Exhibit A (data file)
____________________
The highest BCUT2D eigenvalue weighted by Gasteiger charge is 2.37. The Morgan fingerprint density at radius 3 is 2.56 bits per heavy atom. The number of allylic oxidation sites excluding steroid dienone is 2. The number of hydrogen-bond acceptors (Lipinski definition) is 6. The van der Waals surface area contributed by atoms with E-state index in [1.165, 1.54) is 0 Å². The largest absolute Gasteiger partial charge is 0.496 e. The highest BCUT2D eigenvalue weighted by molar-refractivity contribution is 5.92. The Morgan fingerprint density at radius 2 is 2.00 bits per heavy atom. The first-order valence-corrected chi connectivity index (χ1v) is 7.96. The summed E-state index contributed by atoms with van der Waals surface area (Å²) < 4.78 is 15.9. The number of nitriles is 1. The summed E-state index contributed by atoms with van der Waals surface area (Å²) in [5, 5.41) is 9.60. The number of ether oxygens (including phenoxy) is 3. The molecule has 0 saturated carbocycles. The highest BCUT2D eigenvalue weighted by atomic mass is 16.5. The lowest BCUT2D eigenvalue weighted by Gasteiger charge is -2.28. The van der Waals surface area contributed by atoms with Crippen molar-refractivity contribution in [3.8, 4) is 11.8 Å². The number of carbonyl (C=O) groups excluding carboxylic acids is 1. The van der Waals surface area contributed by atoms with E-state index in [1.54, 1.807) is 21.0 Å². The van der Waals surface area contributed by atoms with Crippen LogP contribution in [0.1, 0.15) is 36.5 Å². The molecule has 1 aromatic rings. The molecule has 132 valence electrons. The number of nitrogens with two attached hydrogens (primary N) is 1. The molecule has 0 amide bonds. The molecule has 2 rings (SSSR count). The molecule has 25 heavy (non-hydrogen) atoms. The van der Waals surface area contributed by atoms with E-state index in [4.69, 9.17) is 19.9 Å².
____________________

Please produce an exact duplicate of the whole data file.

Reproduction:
The highest BCUT2D eigenvalue weighted by Gasteiger charge is 2.37. The Morgan fingerprint density at radius 3 is 2.56 bits per heavy atom. The number of allylic oxidation sites excluding steroid dienone is 2. The number of hydrogen-bond acceptors (Lipinski definition) is 6. The van der Waals surface area contributed by atoms with E-state index in [1.165, 1.54) is 0 Å². The largest absolute Gasteiger partial charge is 0.496 e. The highest BCUT2D eigenvalue weighted by molar-refractivity contribution is 5.92. The Morgan fingerprint density at radius 2 is 2.00 bits per heavy atom. The first-order valence-corrected chi connectivity index (χ1v) is 7.96. The summed E-state index contributed by atoms with van der Waals surface area (Å²) < 4.78 is 15.9. The number of nitriles is 1. The summed E-state index contributed by atoms with van der Waals surface area (Å²) in [5, 5.41) is 9.60. The number of ether oxygens (including phenoxy) is 3. The molecule has 0 saturated carbocycles. The highest BCUT2D eigenvalue weighted by atomic mass is 16.5. The lowest BCUT2D eigenvalue weighted by Gasteiger charge is -2.28. The van der Waals surface area contributed by atoms with Crippen molar-refractivity contribution in [3.8, 4) is 11.8 Å². The number of carbonyl (C=O) groups excluding carboxylic acids is 1. The van der Waals surface area contributed by atoms with E-state index in [1.54, 1.807) is 21.0 Å². The van der Waals surface area contributed by atoms with Crippen LogP contribution in [0.1, 0.15) is 36.5 Å². The molecule has 1 aromatic rings. The molecule has 132 valence electrons. The number of nitrogens with two attached hydrogens (primary N) is 1. The molecule has 0 amide bonds. The molecule has 2 rings (SSSR count). The molecule has 25 heavy (non-hydrogen) atoms. The van der Waals surface area contributed by atoms with E-state index in [4.69, 9.17) is 19.9 Å².